Eight Qualities Funders Look for in the Seed Stage
Candor, passion, realism, talent, flexibility, self awareness, humility, and focus are all qualities seed-stage benefactors look for in a start-up founder, a panel of fund managers said at the OIS@ASRS panel on seed-stage financing. Here’s a deeper dive into what they have to say about those key qualities.
“I think what you’re looking for is candor,” says ForSight Labs president and CEO Angela Macfarlane. “I can promise if anyone comes to ForSight with an idea that you will get a robust discussion and you will get candor about the viability of your idea in our thinking.”
Candor is mandatory so funders and entrepreneurs don’t waste each other’s time. “We can only choose so many things to do, and really being critical – highly critical – and very candid with the entrepreneurs and university groups that have an idea, that’s the commitment we can make,” Macfarlane states. “It’s just very important we don’t bark up the wrong tree for too long because then not only do you not get funded, you really don’t get there.”
Christy Shaffer, PhD, general partner in Hatteras Venture Partners, looks for passion in the management team. “We often talk to these companies in this very early seed stage for six months to a year or even longer, and we help them develop strategies,” she explains. “What’s important is that they’re listening and that we’re sharing ideas and thoughts and hopefully building on what they initially thought out.”
Entrepreneurs need to be realistic in setting their goals and expectations, offers Firas M. Rahhal, MD, partner in ExSight Capital. “I know the timing of the milestones and development are often a problem in the early pitch; the management structure, if there is one already, there may be some issues that could be realigned potentially that would make a product more favorable,” he says.
Having the right people on the team can also boost a start-up’s chances of success, and that’s where the seed stage can help match talent and idea, says Mark S. Blumenkranz, MD, MMS, chairman and managing director of Lagunita Biosciences. “A lot of sophisticated investors feel that you invest in people and not ideas,” he observes. “Assuming that you really do have great technology and it’s your first time, you need to have somebody strong at your side, and that’s where the seed phase can actually help.” Since the market is at an all-time high and a number of exits have been executed, Dr. Blumenkranz says, “There are people out there sort of looking for their next gig, so you can find them.”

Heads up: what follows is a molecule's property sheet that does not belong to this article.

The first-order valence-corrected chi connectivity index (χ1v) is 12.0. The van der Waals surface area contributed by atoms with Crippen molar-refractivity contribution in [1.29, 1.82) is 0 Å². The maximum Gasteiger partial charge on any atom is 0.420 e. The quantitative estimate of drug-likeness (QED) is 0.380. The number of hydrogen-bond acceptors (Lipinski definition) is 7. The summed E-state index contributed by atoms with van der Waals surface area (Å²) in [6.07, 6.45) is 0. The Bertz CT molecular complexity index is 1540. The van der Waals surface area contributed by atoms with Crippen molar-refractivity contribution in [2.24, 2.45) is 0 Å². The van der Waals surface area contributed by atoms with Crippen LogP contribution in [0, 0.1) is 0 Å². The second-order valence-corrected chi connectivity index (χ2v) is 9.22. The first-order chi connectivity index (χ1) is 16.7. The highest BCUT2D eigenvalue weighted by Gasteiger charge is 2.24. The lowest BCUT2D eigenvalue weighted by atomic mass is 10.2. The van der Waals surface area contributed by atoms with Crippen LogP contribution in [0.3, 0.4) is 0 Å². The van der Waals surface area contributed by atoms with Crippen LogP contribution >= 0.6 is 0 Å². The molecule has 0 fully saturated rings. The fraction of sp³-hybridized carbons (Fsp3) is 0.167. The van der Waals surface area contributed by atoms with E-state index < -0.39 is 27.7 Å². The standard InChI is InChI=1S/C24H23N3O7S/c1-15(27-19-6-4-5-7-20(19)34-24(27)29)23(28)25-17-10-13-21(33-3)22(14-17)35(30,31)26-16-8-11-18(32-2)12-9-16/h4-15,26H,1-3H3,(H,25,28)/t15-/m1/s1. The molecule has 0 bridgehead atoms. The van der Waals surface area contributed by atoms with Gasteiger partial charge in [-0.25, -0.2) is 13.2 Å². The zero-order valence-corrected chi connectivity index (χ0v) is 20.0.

Dr. Shaffer has seen good ideas crash and burn because their founders refused to budge. “As you’re forming your idea, you need multiple indications, you need to be willing to hear what others have to say about which ones are more attractive,” she says. “The other places of inflexibility are often with valuation, and there are often comments about ‘Well I don’t want to be diluted at all,’ and that’s virtually impossible.”
A keen sense of self-awareness also helps, Dr. Blumenkranz notes. “You have to have an understanding of your strengths and weaknesses as a leader and entrepreneur, and then you have to have a realistic understanding of your technology and what markets you’re proposing to go into,” he says.
He adds, “I’ve never seen a business plan that didn’t say ‘disruptive’ in it, but we know most things aren’t disruptive. Understanding where you’ve got a fundamental disruption, where you’re asking people to think out of the box, and whether you’re just bigger, faster, cheaper – just understanding and being aware of it, because if you’ve got a great team and you’re bigger, faster, cheaper, you can probably get that funded.” For a weak team with a potentially disruptive idea, the risks are higher.
“I think that the biggest indicator of success that we find in people we hire and ideas we see in early-stage entrepreneurs is a well-rounded sense of humility,” Macfarlane says. “We’re all passionate and competent in some respects, but I think if you lack the humility – which is really speaking to being flexible, speaking to being aware of exactly how valuable or applicable your idea is – too much hubris is the kind of thing that would turn us off.”
A lack of focus can also doom an idea early on, Dr. Rahhal says, explaining, “Not focus of the asset, but focus of the development plan or the pitch itself, even the slide deck, where there can be sort of a shotgun approach.” Ophthalmology’s allure has drawn in a lot of non-opthalmic entrepreneurs, Dr. Rahhal points out. “For a more sophisticated reader, it sometimes reads as [if the start-up is] just shooting for marketing rather than an actual development plan, and if the entrepreneur and their team could select maybe the single best application, we find that easier to get our hands around and decide due diligence on.”
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